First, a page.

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Image caption

Anti-austerity protesters in Athens, November 2017

Federalists – 8%

Federalists support a deeply integrated “United States of Europe”.

This tribe is wealthier, older and disproportionately male.

They feel the EU has benefited them and they are very positive about immigration.

On average, they are the highest educated group, with strong and diverse social networks.

They are especially common in southern Europe, particularly Spain and Italy, and are the most likely of any group to live in a city.

The tribes punching above their weight

In reality, many people will have things in common with more than one group – but everyone will be closer to one tribe than any other.

The most important differences between these groups can be illustrated by looking at their answers to key questions.

For example, the tribes offer very different answers to the question of whether the EU should have more powers than it currently has.

The EU Federalists and Frustrated Pro-Europeans want to hand the EU greater powers, Contented Europeans support the status quo, Hesitant Europeans lean towards powers being returned to their nation state, while Austerity Rebels and EU Rejecters firmly want that.

Differences such as these suggest three important implications for Europe’s future.

First, it highlights the limitations of some debates about the EU – which can sometimes offer a black and white choice such as “pro” or “anti” – if the diverse tribes do not feel their own values and attitudes are reflected.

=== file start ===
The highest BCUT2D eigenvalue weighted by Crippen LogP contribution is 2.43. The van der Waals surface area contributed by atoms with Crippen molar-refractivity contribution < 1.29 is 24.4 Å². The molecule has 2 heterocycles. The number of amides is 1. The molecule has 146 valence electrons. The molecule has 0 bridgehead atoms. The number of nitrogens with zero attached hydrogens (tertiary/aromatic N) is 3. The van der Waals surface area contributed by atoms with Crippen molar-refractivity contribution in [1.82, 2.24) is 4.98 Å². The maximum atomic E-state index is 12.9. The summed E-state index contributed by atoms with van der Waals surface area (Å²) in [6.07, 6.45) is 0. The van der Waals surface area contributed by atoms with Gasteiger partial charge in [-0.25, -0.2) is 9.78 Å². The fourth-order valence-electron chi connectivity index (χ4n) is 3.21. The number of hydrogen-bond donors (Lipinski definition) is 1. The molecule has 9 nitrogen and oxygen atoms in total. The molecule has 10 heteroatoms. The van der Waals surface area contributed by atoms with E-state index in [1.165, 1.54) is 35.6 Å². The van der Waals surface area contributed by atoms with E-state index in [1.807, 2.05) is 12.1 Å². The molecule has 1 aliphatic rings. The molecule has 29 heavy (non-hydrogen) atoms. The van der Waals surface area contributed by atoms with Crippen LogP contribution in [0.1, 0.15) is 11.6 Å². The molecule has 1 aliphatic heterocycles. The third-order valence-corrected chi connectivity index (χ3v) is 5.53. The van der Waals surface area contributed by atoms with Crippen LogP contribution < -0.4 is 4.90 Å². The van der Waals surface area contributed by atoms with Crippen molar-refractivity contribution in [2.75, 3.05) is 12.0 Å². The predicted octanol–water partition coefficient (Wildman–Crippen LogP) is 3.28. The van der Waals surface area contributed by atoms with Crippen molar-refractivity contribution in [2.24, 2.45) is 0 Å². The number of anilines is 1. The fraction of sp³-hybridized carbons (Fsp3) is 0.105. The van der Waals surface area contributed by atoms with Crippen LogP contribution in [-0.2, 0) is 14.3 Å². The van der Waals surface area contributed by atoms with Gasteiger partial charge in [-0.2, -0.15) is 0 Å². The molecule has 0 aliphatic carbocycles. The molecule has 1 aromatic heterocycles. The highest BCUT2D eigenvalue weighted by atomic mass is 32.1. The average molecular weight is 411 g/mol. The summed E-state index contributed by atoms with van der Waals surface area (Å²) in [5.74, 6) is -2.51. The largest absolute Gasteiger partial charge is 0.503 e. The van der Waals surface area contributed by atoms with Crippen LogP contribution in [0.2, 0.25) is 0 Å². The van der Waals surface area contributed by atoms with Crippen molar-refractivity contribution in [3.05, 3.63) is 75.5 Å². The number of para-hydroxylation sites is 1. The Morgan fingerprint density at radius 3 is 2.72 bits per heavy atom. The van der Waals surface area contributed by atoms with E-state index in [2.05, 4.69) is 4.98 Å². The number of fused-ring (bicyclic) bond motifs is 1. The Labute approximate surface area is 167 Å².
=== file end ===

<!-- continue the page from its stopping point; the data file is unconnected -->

Secondly, the six tribes do not directly correspond to party politics in many countries, or the European Parliament.

It is also the case that some tribes have greater political influence than others.

Despite accounting for fewer than one in four people between them, the EU Federalists – who appear to punch well above their weight in elite circles – and the EU Rejecters, can appear to dominate debate at either end of the political spectrum.

In contrast, the Hesitant Europeans and Frustrated Pro-Europeans tend to scatter across party lines.

Their ambivalence about political issues, including the EU, can mean that their views receive less attention from the media and politicians than those with a very clear position.

Thirdly, it appears to be the case that the Hesitant Europeans are the “swing group”.

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Although this tribe currently accounts for about one in three people, there is no reason why it shouldn’t grow, or shrink, over time.

Its members’ views may shift and it is possible that some could join other tribes, such as the EU Rejecters or Contented Europeans.

Many Hesitant Europeans are apathetic, but they are also likely to be sceptical of closer European integration and worried about immigration.

Speaking to these concerns and appealing to the tribe will be central to the success, or failure, of future political leaders.

The Hesitant Europeans, therefore, appear to be the key to the EU’s political future.


About this piece

This analysis piece was commissioned by the BBC from an outside organisation called Chatham House, which describes itself as an independent policy institute.

Matthew Goodwin, Thomas Raines and David Cutts are members of its Europe Programme.

Their analysis is based on a Chatham House and Kantar Public online poll of 10,000 people, conducted in December 2016 and January 2017, in Austria, Belgium, France, Germany, Greece, Hungary, Italy, Poland, Spain and the United Kingdom.

The poll used a representative sample of populations and Chatham House estimates that these countries include more than 75% of the EU population, with the survey covering a mix of nations from across Europe.

The tribes were developed using a technique called “latent class analysis”, using eight questions.


Edited by Duncan Walker